When I was doing research on green tea, I found a general statement about the health benefits of tea on the Web site of the Tea Association of the USA Inc. I e-mailed the association to see what their position is on the topic.
Joe Simrany, president of the association, sent a fact sheet called “Tea and Health: An Overview of Research on the Potential Health Benefits of Tea.”
I also asked him if there was any new information on the rejection of a petition by the federal Food and Drug Administration on the request by a Japanese company to state on labels that green tea reduces the risk of heart attacks.
The rejection had nothing to do with a lack of evidence as opposed to a lack of clinical trials (using people), which are required to gain an official health claim from the FDA. The Tea Association of the USA did not file the previous two petitions seeking a health claim because we are fully aware of the lack of clinical studies. When the evidence is available we will certainly prepare a petition to go forward.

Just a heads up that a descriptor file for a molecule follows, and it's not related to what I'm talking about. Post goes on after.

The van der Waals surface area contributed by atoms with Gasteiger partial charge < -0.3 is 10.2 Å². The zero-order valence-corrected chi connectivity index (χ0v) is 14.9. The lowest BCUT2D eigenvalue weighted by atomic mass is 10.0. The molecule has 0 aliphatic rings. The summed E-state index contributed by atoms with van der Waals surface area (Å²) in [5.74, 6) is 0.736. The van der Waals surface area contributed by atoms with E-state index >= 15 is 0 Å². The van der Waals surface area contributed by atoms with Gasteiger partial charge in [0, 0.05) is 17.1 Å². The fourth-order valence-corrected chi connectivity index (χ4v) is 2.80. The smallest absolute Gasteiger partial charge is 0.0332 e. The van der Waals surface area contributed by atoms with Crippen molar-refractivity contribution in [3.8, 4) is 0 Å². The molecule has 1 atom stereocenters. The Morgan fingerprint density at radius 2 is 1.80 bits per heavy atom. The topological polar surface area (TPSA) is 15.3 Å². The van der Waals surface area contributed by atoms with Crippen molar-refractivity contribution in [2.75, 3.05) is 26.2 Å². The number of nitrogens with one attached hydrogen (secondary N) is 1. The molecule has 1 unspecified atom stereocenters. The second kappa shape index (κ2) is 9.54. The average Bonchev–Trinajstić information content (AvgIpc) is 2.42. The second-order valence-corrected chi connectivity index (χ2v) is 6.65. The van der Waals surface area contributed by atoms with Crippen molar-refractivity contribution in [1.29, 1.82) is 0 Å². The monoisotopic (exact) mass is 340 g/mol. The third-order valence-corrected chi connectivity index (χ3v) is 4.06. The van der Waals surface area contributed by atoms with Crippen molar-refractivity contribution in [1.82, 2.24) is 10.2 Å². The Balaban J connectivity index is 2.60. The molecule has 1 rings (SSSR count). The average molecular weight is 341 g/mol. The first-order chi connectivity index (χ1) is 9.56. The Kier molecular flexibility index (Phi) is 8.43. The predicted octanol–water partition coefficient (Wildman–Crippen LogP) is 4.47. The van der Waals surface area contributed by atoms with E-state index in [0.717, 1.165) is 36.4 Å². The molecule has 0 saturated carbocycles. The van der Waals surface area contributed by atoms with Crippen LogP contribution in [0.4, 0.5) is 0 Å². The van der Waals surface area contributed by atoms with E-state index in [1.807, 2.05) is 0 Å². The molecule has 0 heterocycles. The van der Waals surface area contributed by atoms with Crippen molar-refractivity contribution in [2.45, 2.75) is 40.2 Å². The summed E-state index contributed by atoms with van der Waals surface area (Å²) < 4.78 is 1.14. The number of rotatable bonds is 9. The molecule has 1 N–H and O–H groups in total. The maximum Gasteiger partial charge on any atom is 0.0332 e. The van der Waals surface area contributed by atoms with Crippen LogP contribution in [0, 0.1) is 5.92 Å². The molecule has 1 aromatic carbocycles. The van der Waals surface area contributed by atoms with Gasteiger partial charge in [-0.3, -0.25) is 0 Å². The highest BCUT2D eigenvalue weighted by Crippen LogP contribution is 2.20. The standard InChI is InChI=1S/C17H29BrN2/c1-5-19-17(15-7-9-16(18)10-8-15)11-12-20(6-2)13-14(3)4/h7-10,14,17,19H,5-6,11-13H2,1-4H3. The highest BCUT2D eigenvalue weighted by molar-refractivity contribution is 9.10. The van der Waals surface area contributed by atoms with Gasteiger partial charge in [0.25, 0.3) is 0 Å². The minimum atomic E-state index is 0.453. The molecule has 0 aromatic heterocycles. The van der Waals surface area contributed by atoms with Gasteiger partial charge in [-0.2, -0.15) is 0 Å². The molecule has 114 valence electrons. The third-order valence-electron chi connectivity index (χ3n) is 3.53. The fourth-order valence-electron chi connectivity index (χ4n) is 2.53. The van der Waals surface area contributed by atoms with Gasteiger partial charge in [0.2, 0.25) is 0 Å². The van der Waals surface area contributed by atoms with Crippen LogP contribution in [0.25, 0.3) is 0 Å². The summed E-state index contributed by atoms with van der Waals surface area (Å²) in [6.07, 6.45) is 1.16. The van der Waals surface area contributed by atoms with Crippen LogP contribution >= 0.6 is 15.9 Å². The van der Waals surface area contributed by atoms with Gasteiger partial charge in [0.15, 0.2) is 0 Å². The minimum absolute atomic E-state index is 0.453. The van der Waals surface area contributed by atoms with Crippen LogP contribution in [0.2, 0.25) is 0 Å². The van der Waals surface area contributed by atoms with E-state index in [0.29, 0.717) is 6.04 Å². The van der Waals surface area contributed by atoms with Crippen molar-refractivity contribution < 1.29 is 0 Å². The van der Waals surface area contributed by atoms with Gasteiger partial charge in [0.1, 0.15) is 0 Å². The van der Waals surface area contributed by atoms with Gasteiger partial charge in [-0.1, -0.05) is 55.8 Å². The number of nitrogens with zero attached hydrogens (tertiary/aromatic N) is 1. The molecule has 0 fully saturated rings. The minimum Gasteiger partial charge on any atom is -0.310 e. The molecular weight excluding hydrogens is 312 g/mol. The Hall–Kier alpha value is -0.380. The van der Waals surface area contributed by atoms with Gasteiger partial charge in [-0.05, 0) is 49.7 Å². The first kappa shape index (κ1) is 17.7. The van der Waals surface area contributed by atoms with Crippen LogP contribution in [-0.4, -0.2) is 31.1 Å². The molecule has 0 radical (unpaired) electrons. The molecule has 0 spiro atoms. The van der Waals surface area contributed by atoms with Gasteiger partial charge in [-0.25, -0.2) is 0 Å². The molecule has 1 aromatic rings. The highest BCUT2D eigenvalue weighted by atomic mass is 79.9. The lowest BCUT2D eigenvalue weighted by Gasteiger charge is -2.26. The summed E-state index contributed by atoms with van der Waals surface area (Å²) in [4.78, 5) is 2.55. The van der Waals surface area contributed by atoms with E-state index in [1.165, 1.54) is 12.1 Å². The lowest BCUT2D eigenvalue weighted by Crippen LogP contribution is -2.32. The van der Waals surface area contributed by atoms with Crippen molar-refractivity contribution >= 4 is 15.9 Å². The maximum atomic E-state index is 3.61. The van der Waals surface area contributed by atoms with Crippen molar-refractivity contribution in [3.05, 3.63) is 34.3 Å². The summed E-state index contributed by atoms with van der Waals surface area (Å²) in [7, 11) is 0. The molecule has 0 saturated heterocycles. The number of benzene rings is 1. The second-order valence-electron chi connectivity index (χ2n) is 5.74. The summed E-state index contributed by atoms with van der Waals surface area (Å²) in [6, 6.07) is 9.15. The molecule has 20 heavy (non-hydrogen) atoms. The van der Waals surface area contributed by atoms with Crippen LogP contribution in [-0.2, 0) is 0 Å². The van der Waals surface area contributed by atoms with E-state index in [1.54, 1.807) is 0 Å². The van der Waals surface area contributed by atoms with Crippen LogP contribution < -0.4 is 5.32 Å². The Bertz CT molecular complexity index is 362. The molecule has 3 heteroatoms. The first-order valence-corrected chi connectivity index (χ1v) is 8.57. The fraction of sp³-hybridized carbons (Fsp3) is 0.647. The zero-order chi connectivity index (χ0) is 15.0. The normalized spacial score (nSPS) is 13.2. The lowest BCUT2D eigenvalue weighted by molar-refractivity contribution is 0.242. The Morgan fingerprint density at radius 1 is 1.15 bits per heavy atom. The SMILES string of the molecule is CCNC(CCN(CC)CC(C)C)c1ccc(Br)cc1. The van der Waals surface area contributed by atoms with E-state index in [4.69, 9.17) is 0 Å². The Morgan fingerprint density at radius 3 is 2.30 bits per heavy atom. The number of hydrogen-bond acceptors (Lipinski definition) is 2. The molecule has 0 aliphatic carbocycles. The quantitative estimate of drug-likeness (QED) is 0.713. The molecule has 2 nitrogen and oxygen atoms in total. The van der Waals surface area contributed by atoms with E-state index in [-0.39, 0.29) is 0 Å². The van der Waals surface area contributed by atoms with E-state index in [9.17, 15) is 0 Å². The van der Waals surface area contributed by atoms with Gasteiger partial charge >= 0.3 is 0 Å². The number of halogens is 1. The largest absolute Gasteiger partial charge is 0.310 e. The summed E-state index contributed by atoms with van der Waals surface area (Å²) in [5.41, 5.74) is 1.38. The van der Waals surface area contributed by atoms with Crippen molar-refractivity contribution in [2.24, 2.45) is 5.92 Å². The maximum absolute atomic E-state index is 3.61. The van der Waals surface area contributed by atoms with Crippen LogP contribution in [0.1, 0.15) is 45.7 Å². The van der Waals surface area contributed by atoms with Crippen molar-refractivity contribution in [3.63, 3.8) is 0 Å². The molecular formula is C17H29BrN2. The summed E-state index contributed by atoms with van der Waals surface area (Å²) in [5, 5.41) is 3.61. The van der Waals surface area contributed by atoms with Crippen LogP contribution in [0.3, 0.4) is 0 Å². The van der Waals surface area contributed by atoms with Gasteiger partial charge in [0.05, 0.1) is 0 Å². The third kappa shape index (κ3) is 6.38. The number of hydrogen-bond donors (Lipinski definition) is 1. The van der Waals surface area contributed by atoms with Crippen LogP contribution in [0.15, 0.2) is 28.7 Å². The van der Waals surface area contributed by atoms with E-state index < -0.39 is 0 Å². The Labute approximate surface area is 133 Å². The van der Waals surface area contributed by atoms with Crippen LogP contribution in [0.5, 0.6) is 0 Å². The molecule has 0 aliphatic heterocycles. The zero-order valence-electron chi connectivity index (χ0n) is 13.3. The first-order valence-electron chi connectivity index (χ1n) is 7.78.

Twenty years ago there were fewer than a half dozen scientific studies being conducted globally on the presumed health benefits of tea. For the last three years there have been approximately 900 scientific studies being conducted on tea each year. If there was not sufficient reason for scientists to believe that there were health benefits in tea then do you really think that all this time and money would be devoted to the research?
It was unfortunate that the two previous petitions were prematurely submitted by eager tea companies. However, their rejection has absolutely no consequence on the ultimate value of tea as part of a healthy lifestyle.
The Tea Association of the USA is a New York-based trade association representing the tea industry.